Bring Me the Horizon crosses borders

Band stretches its repertoire to help keep its genre fresh

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If you want to get under the skin of Oli Sykes, lead screamer and singer of Bring Me the Horizon, just ask him to label his band’s music.

“I hate it when somebody goes ‘So what do you call yourselves?’” Sykes said in a recent phone interview. “‘Are you a metal band, are you a deathcore band, are you a hardcore band?’ We’re just a band. We’re just a rock and roll band.”

If you go

• What: Bring Me the Horizon, in concert.

• Where: The Roseland Theater, 8 N.W. Sixth Ave., Portland.

• When: 7 p.m. Sept. 5.

• Cost: $20 through TicketsWest, 800-992-8499 or http://ticketswest.com.

• Information:http://roselandpdx.com or info@roselandpdx.com.

There’s no point in defining it further, Skyes said. “People need to open their minds a bit more and just kind of start doing different stuff.”

Bring Me the Horizon is doing its best to set this example by stretching its own musical — ahem — horizons and injecting some fresh energy into metal (or whatever genre one wants to include the band in). The band’s latest album, “There Is a Hell, Believe Me I’ve Seen It, There Is a Heaven, Let’s Keep It a Secret,” gives evidence of this effort.

Sykes feels that if bands like Bring Me the Horizon don’t try to think outside of the box musically, it could have larger consequences.

“That was our (goal), at the end of the day, to push the envelope,” Sykes said. “If bands like us don’t start doing stuff like this, the genre is going to meet the same demise as so many genres in the past that have died. Look at new metal, everyone just kept repeating and repeating the same stuff, and people got bored.”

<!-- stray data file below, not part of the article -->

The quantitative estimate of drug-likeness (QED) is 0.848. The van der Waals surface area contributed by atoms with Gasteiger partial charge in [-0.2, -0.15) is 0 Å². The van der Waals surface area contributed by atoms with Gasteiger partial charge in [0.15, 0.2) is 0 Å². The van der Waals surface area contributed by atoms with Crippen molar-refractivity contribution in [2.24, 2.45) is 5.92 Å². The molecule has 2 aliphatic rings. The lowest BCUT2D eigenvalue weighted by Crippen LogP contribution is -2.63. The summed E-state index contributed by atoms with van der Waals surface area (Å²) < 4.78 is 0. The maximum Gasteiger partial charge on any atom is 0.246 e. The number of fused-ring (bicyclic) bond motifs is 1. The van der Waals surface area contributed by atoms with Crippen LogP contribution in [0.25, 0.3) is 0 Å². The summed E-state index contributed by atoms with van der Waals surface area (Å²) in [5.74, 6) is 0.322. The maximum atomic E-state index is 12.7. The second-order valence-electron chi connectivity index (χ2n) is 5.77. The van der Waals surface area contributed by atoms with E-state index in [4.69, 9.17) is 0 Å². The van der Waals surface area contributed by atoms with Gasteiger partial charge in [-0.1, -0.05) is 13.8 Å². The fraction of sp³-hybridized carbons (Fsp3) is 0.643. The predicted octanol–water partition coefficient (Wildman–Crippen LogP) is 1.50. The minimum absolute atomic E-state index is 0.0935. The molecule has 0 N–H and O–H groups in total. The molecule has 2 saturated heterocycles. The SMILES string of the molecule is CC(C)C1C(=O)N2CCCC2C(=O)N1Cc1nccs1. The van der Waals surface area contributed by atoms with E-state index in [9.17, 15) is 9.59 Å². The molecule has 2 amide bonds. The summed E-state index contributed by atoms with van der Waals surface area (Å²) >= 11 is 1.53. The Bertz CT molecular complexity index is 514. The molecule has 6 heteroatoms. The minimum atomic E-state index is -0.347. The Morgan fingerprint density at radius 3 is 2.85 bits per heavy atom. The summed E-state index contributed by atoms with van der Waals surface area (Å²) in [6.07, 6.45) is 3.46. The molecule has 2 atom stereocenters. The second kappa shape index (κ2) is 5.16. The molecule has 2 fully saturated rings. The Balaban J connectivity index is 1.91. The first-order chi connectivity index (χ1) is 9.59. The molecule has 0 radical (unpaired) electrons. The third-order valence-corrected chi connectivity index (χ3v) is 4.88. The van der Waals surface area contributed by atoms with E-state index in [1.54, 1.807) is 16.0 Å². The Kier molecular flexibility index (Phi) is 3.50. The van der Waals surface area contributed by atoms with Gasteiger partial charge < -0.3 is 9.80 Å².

Sykes, in fact, blames Bring Me the Horizon for being too conservative on its 2006 debut release, “Count Your Blessings.”

That changed with the next album, “Suicide Season,” on which the group began incorporating decidedly nonmetal elements, such as programmed rhythms.

“Suicide Season” was embraced by fans, and that only emboldened the band’s work on “There Is a Hell.”

The new CD pushes several extremes while staying within the hardcore/metalcore realm. The songs remain centered around such signature elements as throaty screamed vocals, roiling guitars and pummeling rhythms. But on the song “Crucify Me,” for instance, the band changes things up with a processed female vocal interlude that’s almost comic. “It Never Ends” brings a little progressive rock into the mix, with its symphonic elements and surging, melodic guitars. “Don’t Go” has a decidedly ambient bent. There’s more than a hint of classic rock in the guitar riffs on “Blessed With a Curse.”

Vocal problems almost sidelined this musical evolution, however. Sykes’ struggles forced the group to leave recording sessions for “There Is a Hell” with an uncompleted album — and with dates on the 2010 Warped tour looming.

“I’d go back into London trying to record the vocals every week and I just think it was the pressure and the fear and everything, I just couldn’t get my voice out,” Sykes said.

“It wasn’t until actually we started Warped tour, and I was kind of like ‘Why are we doing Warped tour? I can’t even sing anymore,’” he said. “But the first day on Warped tour, it was like my voice was just fine. As soon as I started singing on stage, I guess all the adrenaline came back.”

The new elements in the band’s sound have spurred Bring Me the Horizon to change its live show. It added backing tracks to re-create electronic sounds, and also brought in strings and backing vocals.

“It was kind of daunting at first and we didn’t know how it would sound,” Sykes said. “It’s not like people expect us to have people coming out with violins.”

What’s also different about Bring Me the Horizon is the arrival of guitarist Jona Weinhofen, who replaced Curtis Ward in 2009. Sykes said the change has had a big effect on the band, which also includes guitarist Lee Malia, bassist Matt Kean and drummer Matt Nicholls.

“At the end of the day, he (Ward) wasn’t happy, and because he wasn’t happy, it was kind of sucking the life out of it all for us,” Sykes said. “(Weinhofen) loves what he’s doing. He loves being in this band. He loves writing music, and touring the world. He loves it just like the four of us do. So just having that enthusiasm and that passion again has kick-started it all again.”